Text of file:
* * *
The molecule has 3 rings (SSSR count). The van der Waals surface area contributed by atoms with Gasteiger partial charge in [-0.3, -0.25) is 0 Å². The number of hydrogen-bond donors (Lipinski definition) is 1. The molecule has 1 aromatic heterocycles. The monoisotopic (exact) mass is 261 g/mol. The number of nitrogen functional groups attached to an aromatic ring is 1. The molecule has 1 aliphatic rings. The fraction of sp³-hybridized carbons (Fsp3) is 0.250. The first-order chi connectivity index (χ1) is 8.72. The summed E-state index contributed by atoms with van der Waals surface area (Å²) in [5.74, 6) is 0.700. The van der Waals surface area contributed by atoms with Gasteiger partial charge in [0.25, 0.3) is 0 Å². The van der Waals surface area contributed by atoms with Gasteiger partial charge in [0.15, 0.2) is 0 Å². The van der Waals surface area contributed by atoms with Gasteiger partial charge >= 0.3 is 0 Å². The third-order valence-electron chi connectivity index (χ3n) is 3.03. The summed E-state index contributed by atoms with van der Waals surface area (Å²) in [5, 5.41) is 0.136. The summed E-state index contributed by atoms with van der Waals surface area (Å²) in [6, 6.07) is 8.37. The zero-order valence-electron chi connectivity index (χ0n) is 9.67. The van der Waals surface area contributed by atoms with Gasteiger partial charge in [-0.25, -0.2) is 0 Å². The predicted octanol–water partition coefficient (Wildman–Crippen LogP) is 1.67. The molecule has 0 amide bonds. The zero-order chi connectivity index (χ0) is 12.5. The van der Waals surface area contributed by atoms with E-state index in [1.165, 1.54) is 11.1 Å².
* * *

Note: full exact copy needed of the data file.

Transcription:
The molecule has 3 rings (SSSR count). The van der Waals surface area contributed by atoms with Gasteiger partial charge in [-0.3, -0.25) is 0 Å². The number of hydrogen-bond donors (Lipinski definition) is 1. The molecule has 1 aromatic heterocycles. The monoisotopic (exact) mass is 261 g/mol. The number of nitrogen functional groups attached to an aromatic ring is 1. The molecule has 1 aliphatic rings. The fraction of sp³-hybridized carbons (Fsp3) is 0.250. The first-order chi connectivity index (χ1) is 8.72. The summed E-state index contributed by atoms with van der Waals surface area (Å²) in [5.74, 6) is 0.700. The van der Waals surface area contributed by atoms with Gasteiger partial charge in [0.25, 0.3) is 0 Å². The van der Waals surface area contributed by atoms with Gasteiger partial charge in [0.15, 0.2) is 0 Å². The van der Waals surface area contributed by atoms with Gasteiger partial charge >= 0.3 is 0 Å². The third-order valence-electron chi connectivity index (χ3n) is 3.03. The summed E-state index contributed by atoms with van der Waals surface area (Å²) in [5, 5.41) is 0.136. The summed E-state index contributed by atoms with van der Waals surface area (Å²) in [6, 6.07) is 8.37. The zero-order valence-electron chi connectivity index (χ0n) is 9.67. The van der Waals surface area contributed by atoms with Gasteiger partial charge in [-0.25, -0.2) is 0 Å². The predicted octanol–water partition coefficient (Wildman–Crippen LogP) is 1.67. The molecule has 0 amide bonds. The zero-order chi connectivity index (χ0) is 12.5. The van der Waals surface area contributed by atoms with E-state index in [1.165, 1.54) is 11.1 Å².